Amazon lobbies to pay more tax in the US

Yes, you read that right.

The American Senate has passed – with a fairly overwhelming 70-24 majority – an early version of the "Marketplace Fairness Act", which aims to give states a route to collect sales tax for goods sold online. That progress will please one of the bill's most surprising supporters: Amazon.

In the US, sales tax for mail-order purchases is supposed to be paid in the state of the buyer, not the seller. This means that the retailer doesn't charge any tax, and the customer is supposed to declare that they owe a certain amount to their state's tax collector. In practice, of course, this doesn't happen, and purchases from out-of-state retailers are essentially tax-free.

Naturally, retailers who do have to pay sales tax – both brick-and-mortar stores and online retailers shipping largely to their own state – are unhappy with this state of affairs, as are the people in charge of trying to plug the multi-billion dollar shortfall that occurs. But the support of Amazon is less obvious: after all, the company takes advantage of tax planning measures worldwide, and ships a huge number of things across state lines, avoiding tax in the process.

But Amazon has fought this battle before. Until a few years ago, it stubbornly resisted paying sales tax, but in Autumn 2011, it switched course. Slate's Farhad Manjoo reports that:

Over the course of the next couple years, Amazon will begin collecting sales tax from residents of Nevada, New Jersey, Indiana, Tennessee, Virginia, and on July 1, it began collecting taxes from Texans. It also currently collects taxes from residents of Kansas, Kentucky, New York, North Dakota, and its home state of Washington.

As Manjoo points out, the reason for the shift is pretty clear. If you're trying to deliver things within a week or two of their being ordered, it makes sense to centralise your operations in one state to minimise your tax take. But if you're trying to deliver within a day or two – or even an hour or two – of the order, you're going to need physical locations in every state, and most major cities. And if that's the case, then you've given up your tax advantage – so it makes sense to get your competitors to give up theirs, too.

So the Amazon of today can't use the sales tax loophole, because it's not shipping out of state any more. And if it can't have it, no one else can either.

That's going to be a shock to brick-and-mortar retailers, who might have hoped that more equitable tax treatment would make competing with the company easier. But fundamentally, they are having the same problems that HMV had: Amazon isn't impossible to compete with because it avoids tax; it's impossible to compete with because it has no real desire to make a profit.

Forcing the company to pay tax may raise its prices slightly; but they will still be lower than almost any competitor could match. And the loops it jumps through to avoid that tax – like not being based in state – are things that competitors can use to their advantage. In other words, small retailers of the world: be careful what you wish for.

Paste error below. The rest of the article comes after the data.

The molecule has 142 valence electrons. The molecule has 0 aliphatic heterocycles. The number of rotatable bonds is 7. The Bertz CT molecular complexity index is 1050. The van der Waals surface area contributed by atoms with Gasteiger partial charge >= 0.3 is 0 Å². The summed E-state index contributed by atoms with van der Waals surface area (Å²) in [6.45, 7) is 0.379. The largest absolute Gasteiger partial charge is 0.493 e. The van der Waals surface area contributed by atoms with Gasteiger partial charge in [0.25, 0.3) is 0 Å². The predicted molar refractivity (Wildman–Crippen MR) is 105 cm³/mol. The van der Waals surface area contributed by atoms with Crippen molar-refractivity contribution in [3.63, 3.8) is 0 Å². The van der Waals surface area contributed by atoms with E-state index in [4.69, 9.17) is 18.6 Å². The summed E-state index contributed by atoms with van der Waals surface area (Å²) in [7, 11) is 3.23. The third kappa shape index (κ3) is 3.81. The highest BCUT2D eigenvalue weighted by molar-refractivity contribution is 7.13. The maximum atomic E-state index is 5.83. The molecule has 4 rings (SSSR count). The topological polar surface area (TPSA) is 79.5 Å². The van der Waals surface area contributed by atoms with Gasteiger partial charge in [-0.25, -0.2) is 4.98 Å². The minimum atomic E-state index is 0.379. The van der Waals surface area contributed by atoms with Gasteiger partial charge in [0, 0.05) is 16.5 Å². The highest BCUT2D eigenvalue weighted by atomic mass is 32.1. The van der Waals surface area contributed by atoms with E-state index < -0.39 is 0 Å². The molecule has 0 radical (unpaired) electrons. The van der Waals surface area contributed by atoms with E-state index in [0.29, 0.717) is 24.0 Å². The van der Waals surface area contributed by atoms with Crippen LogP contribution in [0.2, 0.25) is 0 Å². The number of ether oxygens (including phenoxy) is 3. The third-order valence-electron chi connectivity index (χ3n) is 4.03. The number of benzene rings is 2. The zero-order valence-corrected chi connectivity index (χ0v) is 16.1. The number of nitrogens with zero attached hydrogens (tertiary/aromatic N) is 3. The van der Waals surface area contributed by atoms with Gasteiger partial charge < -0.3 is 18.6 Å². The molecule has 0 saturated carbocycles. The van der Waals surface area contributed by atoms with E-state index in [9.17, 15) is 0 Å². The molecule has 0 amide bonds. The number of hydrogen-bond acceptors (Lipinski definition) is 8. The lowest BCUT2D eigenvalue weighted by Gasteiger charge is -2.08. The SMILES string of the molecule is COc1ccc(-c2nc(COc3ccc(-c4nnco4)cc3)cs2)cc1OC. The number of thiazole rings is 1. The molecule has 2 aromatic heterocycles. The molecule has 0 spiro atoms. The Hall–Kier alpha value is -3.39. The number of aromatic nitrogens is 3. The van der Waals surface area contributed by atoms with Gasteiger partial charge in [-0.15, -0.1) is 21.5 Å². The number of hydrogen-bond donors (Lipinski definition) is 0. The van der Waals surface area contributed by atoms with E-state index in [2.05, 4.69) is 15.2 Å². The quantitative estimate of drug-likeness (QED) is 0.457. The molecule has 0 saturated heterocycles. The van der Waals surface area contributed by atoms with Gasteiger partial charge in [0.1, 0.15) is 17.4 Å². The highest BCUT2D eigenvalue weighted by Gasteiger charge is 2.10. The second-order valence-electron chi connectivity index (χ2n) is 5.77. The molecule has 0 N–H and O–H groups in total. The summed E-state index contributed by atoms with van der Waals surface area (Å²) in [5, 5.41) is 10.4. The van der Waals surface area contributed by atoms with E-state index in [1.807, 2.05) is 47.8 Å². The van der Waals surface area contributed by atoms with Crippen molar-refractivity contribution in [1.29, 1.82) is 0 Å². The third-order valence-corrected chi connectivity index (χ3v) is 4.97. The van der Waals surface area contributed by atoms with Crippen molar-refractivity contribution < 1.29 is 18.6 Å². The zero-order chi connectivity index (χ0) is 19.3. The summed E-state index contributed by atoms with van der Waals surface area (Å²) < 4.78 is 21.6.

Photograph: Getty Images

Alex Hern is a technology reporter for the Guardian. He was formerly staff writer at the New Statesman. You should follow Alex on Twitter.

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Labour to strip "abusive" registered supporters of their vote in the leadership contest

The party is asking members to report intimidating behaviour - but is vague about what this entails. 

Labour already considered blocking social media users who describe others as "scab" and "scum" from applying to vote. Now it is asking members to report abuse directly - and the punishment is equally harsh. 

Registered and affiliated supporters will lose their vote if found to be engaging in abusive behaviour, while full members could be suspended. 

Labour general secretary Iain McNicol said: “The Labour Party should be the home of lively debate, of new ideas and of campaigns to change society.

“However, for a fair debate to take place, people must be able to air their views in an atmosphere of respect. They shouldn’t be shouted down, they shouldn’t be intimidated and they shouldn’t be abused, either in meetings or online.

“Put plainly, there is simply too much of it taking place and it needs to stop."

Anyone who comes across abusive behaviour is being encouraged to email validation@labour.org.uk.

Since the bulk of Labour MPs decided to oppose Labour leader Jeremy Corbyn, supporters of both camps have traded insults on social media and at constituency Labour party gatherings, leading the party to suspend most meetings until after the election. 

In a more ominous sign of intimidation, a brick was thrown through the window of Corbyn challenger Angela Eagle's constituency office. 

McNicol said condemning such "appalling" behaviour was meaningless unless backed up by action: “I want to be clear, if you are a member and you engage in abusive behaviour towards other members it will be investigated and you could be suspended while that investigation is carried out. 

“If you are a registered supporter or affiliated supporter and you engage in abusive behaviour you will not get a vote in this leadership election."

What does abusive behaviour actually mean?

The question many irate social media users will be asking is, what do you mean by abusive? 

A leaked report from Labour's National Executive Committee condemned the word "traitor" as well as "scum" and "scab". A Labour spokeswoman directed The Staggers to the Labour website's leadership election page, but this merely stated that "any racist, abusive or foul language or behaviour at meetings, on social media or in any other context" will be dealt with. 

But with emotions running high, and trust already so low between rival supporters, such vague language is going to provide little confidence in the election process.